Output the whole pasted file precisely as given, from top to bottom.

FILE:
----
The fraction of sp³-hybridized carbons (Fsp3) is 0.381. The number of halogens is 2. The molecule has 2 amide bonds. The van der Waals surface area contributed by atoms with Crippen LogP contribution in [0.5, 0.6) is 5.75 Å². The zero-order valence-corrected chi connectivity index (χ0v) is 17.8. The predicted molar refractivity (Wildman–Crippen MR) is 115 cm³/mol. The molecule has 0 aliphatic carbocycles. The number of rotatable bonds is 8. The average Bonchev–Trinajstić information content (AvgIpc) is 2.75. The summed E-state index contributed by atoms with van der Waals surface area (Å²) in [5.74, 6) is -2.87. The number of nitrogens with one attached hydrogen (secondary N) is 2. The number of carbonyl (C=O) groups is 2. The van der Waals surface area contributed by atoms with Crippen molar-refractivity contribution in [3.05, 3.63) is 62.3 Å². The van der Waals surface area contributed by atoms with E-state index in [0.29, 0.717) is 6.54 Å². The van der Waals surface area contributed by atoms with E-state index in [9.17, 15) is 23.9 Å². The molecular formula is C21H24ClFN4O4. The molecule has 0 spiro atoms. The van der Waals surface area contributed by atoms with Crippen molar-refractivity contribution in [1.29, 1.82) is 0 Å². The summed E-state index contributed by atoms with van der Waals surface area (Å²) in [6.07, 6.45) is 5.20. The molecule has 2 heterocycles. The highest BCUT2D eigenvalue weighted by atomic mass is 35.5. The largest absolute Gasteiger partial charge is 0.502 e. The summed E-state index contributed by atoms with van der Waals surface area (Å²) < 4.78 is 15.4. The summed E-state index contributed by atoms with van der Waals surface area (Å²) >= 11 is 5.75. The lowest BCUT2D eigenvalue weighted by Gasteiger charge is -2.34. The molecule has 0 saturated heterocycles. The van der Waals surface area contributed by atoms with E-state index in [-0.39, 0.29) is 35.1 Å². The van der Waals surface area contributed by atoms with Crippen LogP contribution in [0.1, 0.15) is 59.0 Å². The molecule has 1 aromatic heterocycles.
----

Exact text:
The fraction of sp³-hybridized carbons (Fsp3) is 0.381. The number of halogens is 2. The molecule has 2 amide bonds. The van der Waals surface area contributed by atoms with Crippen LogP contribution in [0.5, 0.6) is 5.75 Å². The zero-order valence-corrected chi connectivity index (χ0v) is 17.8. The predicted molar refractivity (Wildman–Crippen MR) is 115 cm³/mol. The molecule has 0 aliphatic carbocycles. The number of rotatable bonds is 8. The average Bonchev–Trinajstić information content (AvgIpc) is 2.75. The summed E-state index contributed by atoms with van der Waals surface area (Å²) in [5.74, 6) is -2.87. The number of nitrogens with one attached hydrogen (secondary N) is 2. The number of carbonyl (C=O) groups is 2. The van der Waals surface area contributed by atoms with Crippen molar-refractivity contribution in [3.05, 3.63) is 62.3 Å². The van der Waals surface area contributed by atoms with E-state index in [0.29, 0.717) is 6.54 Å². The van der Waals surface area contributed by atoms with E-state index in [9.17, 15) is 23.9 Å². The molecular formula is C21H24ClFN4O4. The molecule has 0 spiro atoms. The van der Waals surface area contributed by atoms with Crippen molar-refractivity contribution in [1.29, 1.82) is 0 Å². The summed E-state index contributed by atoms with van der Waals surface area (Å²) in [6.07, 6.45) is 5.20. The molecule has 2 heterocycles. The highest BCUT2D eigenvalue weighted by atomic mass is 35.5. The largest absolute Gasteiger partial charge is 0.502 e. The summed E-state index contributed by atoms with van der Waals surface area (Å²) < 4.78 is 15.4. The summed E-state index contributed by atoms with van der Waals surface area (Å²) >= 11 is 5.75. The lowest BCUT2D eigenvalue weighted by Gasteiger charge is -2.34. The molecule has 0 saturated heterocycles. The van der Waals surface area contributed by atoms with E-state index in [-0.39, 0.29) is 35.1 Å². The van der Waals surface area contributed by atoms with Crippen LogP contribution in [0.1, 0.15) is 59.0 Å². The molecule has 1 aromatic heterocycles.